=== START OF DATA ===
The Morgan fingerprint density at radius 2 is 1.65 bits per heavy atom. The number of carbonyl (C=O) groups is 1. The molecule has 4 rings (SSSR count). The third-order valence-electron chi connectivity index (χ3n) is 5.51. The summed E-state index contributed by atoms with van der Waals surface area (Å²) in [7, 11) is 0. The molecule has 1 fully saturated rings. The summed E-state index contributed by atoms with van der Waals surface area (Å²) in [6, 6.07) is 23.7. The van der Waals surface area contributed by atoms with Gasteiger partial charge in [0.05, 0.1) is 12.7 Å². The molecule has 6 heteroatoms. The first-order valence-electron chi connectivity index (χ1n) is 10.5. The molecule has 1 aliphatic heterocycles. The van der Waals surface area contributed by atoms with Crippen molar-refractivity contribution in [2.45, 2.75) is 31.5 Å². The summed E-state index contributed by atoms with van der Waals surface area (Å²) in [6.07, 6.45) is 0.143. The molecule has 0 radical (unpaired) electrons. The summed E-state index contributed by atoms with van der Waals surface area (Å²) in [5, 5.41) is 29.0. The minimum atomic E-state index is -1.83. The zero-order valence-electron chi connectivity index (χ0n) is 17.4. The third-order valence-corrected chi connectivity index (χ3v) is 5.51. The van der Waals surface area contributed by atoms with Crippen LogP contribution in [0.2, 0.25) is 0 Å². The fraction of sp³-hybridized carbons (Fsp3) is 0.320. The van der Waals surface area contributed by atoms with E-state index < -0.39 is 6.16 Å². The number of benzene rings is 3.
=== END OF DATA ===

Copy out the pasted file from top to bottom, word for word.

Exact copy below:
The Morgan fingerprint density at radius 2 is 1.65 bits per heavy atom. The number of carbonyl (C=O) groups is 1. The molecule has 4 rings (SSSR count). The third-order valence-electron chi connectivity index (χ3n) is 5.51. The summed E-state index contributed by atoms with van der Waals surface area (Å²) in [7, 11) is 0. The molecule has 1 fully saturated rings. The summed E-state index contributed by atoms with van der Waals surface area (Å²) in [6, 6.07) is 23.7. The van der Waals surface area contributed by atoms with Gasteiger partial charge in [0.05, 0.1) is 12.7 Å². The molecule has 6 heteroatoms. The first-order valence-electron chi connectivity index (χ1n) is 10.5. The molecule has 1 aliphatic heterocycles. The van der Waals surface area contributed by atoms with Crippen molar-refractivity contribution in [2.45, 2.75) is 31.5 Å². The summed E-state index contributed by atoms with van der Waals surface area (Å²) in [6.07, 6.45) is 0.143. The molecule has 0 radical (unpaired) electrons. The summed E-state index contributed by atoms with van der Waals surface area (Å²) in [5, 5.41) is 29.0. The minimum atomic E-state index is -1.83. The zero-order valence-electron chi connectivity index (χ0n) is 17.4. The third-order valence-corrected chi connectivity index (χ3v) is 5.51. The van der Waals surface area contributed by atoms with Crippen LogP contribution in [0.2, 0.25) is 0 Å². The fraction of sp³-hybridized carbons (Fsp3) is 0.320. The van der Waals surface area contributed by atoms with E-state index < -0.39 is 6.16 Å². The number of benzene rings is 3.